‘Tis the season to be... stressed about presents: gift ideas for translators and interpreters Part I
Have you been working what feels like 25 hours a day in the run-up to the holidays and now can’t believe it is already the week before Christmas? Have your friends, loved ones or even colleagues been following your every move since October, in the hope of picking up on the slightest hint you may give to what gift you would like? We know the feeling. Why not leave your computer or tablet open on this webpage or print it out (and subtly leave it lying around, of course) to give them some pointers.
- Coffee machines are an extremely useful gift.
- They come in all shapes and sizes so the colour, size and brand will depend on how generous you are feeling, of course. But be sure, your translator friend will be very grateful.
- Design your own mug: why not have the translator’s logo printed on a mug? OR get some Pantone mugs, OR a Penguin mug?
- Cat's paw: this is a great little device to exercise your hands. If you are suffering from strained overworked hands, carpal tunnel or want to release tension in your wrist, this is the perfect device for you.
- Spiky massage ball: this helps to improve your circulation, eases tension and provides relaxation of the body. Or, how about this one: Gymnic activ massage roller
- How about a massage session? I don’t know many people who wouldn’t enjoy this. What a great way to end 2013 and start 2014 a little more relaxed.
- Posture correction support brace: I can see that this is not the most fun, personal or even exciting gift. But sometimes it is also nice to be given those little useful things we don’t want to spend money on ourselves.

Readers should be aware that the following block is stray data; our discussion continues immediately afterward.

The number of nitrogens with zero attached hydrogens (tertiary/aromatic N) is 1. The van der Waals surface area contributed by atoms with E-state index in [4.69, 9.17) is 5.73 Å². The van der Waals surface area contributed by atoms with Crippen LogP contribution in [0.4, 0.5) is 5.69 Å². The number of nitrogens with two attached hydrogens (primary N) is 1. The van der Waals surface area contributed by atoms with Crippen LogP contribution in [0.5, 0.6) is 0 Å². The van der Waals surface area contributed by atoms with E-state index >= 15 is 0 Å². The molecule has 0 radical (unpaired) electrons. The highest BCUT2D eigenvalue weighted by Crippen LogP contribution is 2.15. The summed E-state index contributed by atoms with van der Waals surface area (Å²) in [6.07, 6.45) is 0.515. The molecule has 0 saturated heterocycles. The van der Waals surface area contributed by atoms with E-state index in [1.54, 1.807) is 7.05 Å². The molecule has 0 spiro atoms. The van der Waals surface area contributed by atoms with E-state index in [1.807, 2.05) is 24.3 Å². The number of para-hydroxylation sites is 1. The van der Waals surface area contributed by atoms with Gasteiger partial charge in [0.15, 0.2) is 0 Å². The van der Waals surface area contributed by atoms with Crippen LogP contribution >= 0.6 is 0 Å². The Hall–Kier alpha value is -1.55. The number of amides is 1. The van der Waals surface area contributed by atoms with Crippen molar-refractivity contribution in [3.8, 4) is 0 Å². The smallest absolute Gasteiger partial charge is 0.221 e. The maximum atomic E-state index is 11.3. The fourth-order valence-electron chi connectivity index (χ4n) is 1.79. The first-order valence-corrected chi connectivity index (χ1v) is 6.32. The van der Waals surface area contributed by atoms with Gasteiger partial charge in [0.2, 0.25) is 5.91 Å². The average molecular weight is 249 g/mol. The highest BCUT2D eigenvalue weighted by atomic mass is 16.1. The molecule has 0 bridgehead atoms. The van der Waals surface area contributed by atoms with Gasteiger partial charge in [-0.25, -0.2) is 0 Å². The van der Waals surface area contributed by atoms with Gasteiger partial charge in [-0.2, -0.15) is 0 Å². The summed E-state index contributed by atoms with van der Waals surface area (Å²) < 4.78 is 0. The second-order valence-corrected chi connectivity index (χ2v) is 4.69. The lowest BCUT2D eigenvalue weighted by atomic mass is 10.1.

- A selection of headsets or headphones, again, these come in all shapes and sizes. And the sound quality may vary too.
- Name a star: what a gift! You could either let the translator / interpreter register the name, or you could choose one yourself (how about their company name?). This particular gift set comes with a registration pack and a star locator map. But we’re there are many others out there to choose from.
- How to succeed as a freelance translator by Corinne McKay. This is the second edition. It is undoubtedly a great ‘how-to-get-started’ guide for all budding translators.
- Found in translation: how language shapes our lives and transforms the world by Nataly Kelly and Jost Zetzsche
- The translation sales handbook, a road map to higher rates, better clients by Luke Spear. ‘Proven strategies to find new and higher-paying clients, and to convert existing clients to higher-payers.’ The title says it all really.
- Schottenfreude: German words for the human condition by Ben Schott. As ‘The Spectator‘ puts it: a homage to German's capacity for word-confection . . . it bring[s] the peculiar delight of German to its author's numerous fans.
- This would make a great present for a German translator.
- A pis of cak: children at their most seriously funny by Peter A. Jeffcock. Maia, our Director of Customer Relations, says she would definitely recommend this book if you enjoy a good laugh. She has never read anything as hilarious and reckons it is the perfect gift for any linguist. I’ve already put it on my personal Christmas gift list too.
- The meaning of liff: the original dictionary of things there should be words for by John Lloyd and Douglas Adams. I was given this book a while back and every time I open it, I have a good laugh. It is one of those you can just pick up, open on any page, read one or two sentences and put down again. Perfect for a short break from those tricky translations.
- This is a great gift for animal lovers. The list of animals you could adopt is endless. Here are some suggestions with links (Lucy has adopted Millie at Sidmouth, shown in the picture on the right.)